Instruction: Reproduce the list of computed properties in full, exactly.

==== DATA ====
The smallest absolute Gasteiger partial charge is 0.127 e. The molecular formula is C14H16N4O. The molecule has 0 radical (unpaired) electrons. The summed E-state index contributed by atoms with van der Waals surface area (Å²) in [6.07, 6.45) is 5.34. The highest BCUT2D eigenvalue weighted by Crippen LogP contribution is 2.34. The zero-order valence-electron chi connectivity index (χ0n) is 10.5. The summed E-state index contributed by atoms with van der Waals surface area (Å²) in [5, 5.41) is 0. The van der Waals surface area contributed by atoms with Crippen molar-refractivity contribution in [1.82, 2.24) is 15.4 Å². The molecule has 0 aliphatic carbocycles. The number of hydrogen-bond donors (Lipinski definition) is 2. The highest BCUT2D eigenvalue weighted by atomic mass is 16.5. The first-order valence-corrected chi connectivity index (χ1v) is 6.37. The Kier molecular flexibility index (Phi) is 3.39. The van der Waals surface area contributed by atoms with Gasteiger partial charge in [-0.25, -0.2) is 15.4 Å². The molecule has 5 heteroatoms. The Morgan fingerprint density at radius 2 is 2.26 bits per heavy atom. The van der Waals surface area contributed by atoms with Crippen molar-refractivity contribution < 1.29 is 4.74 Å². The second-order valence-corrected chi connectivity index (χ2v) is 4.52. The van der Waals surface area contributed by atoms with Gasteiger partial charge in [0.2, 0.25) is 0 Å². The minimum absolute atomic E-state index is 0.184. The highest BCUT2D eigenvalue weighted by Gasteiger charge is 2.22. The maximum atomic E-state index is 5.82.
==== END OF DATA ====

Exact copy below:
The smallest absolute Gasteiger partial charge is 0.127 e. The molecular formula is C14H16N4O. The molecule has 0 radical (unpaired) electrons. The summed E-state index contributed by atoms with van der Waals surface area (Å²) in [6.07, 6.45) is 5.34. The highest BCUT2D eigenvalue weighted by Crippen LogP contribution is 2.34. The zero-order valence-electron chi connectivity index (χ0n) is 10.5. The summed E-state index contributed by atoms with van der Waals surface area (Å²) in [5, 5.41) is 0. The van der Waals surface area contributed by atoms with Crippen molar-refractivity contribution in [1.82, 2.24) is 15.4 Å². The molecule has 0 aliphatic carbocycles. The number of hydrogen-bond donors (Lipinski definition) is 2. The highest BCUT2D eigenvalue weighted by atomic mass is 16.5. The first-order valence-corrected chi connectivity index (χ1v) is 6.37. The Kier molecular flexibility index (Phi) is 3.39. The van der Waals surface area contributed by atoms with Gasteiger partial charge in [-0.25, -0.2) is 15.4 Å². The molecule has 5 heteroatoms. The Morgan fingerprint density at radius 2 is 2.26 bits per heavy atom. The van der Waals surface area contributed by atoms with Crippen molar-refractivity contribution < 1.29 is 4.74 Å². The second-order valence-corrected chi connectivity index (χ2v) is 4.52. The van der Waals surface area contributed by atoms with Gasteiger partial charge in [0.2, 0.25) is 0 Å². The minimum absolute atomic E-state index is 0.184. The highest BCUT2D eigenvalue weighted by Gasteiger charge is 2.22. The maximum atomic E-state index is 5.82.